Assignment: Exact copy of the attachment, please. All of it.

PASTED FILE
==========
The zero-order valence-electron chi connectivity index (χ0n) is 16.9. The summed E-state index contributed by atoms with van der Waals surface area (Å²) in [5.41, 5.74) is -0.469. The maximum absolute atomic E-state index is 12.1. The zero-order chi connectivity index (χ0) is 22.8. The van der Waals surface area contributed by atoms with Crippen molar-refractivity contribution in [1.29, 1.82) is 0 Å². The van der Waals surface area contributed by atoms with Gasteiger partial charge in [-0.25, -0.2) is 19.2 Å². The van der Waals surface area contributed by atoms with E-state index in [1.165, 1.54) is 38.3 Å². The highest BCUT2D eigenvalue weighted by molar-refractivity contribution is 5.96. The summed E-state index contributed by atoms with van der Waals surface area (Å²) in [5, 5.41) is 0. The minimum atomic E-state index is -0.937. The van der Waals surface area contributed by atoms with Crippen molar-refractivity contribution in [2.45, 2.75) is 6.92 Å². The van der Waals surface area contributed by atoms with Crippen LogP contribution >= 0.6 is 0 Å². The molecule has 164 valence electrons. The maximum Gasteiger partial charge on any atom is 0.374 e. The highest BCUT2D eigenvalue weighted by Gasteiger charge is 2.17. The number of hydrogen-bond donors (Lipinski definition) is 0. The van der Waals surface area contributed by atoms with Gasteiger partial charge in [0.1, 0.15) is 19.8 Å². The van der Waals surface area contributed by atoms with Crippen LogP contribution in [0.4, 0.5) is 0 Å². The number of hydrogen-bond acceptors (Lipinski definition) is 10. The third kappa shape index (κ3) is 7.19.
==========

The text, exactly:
The zero-order valence-electron chi connectivity index (χ0n) is 16.9. The summed E-state index contributed by atoms with van der Waals surface area (Å²) in [5.41, 5.74) is -0.469. The maximum absolute atomic E-state index is 12.1. The zero-order chi connectivity index (χ0) is 22.8. The van der Waals surface area contributed by atoms with Crippen molar-refractivity contribution in [1.29, 1.82) is 0 Å². The van der Waals surface area contributed by atoms with Gasteiger partial charge in [-0.25, -0.2) is 19.2 Å². The van der Waals surface area contributed by atoms with E-state index in [1.165, 1.54) is 38.3 Å². The highest BCUT2D eigenvalue weighted by molar-refractivity contribution is 5.96. The summed E-state index contributed by atoms with van der Waals surface area (Å²) in [5, 5.41) is 0. The minimum atomic E-state index is -0.937. The van der Waals surface area contributed by atoms with Crippen molar-refractivity contribution in [2.45, 2.75) is 6.92 Å². The van der Waals surface area contributed by atoms with Crippen LogP contribution >= 0.6 is 0 Å². The molecule has 164 valence electrons. The maximum Gasteiger partial charge on any atom is 0.374 e. The highest BCUT2D eigenvalue weighted by Gasteiger charge is 2.17. The number of hydrogen-bond donors (Lipinski definition) is 0. The van der Waals surface area contributed by atoms with Gasteiger partial charge in [0.1, 0.15) is 19.8 Å². The van der Waals surface area contributed by atoms with Crippen LogP contribution in [0.4, 0.5) is 0 Å². The number of hydrogen-bond acceptors (Lipinski definition) is 10. The third kappa shape index (κ3) is 7.19.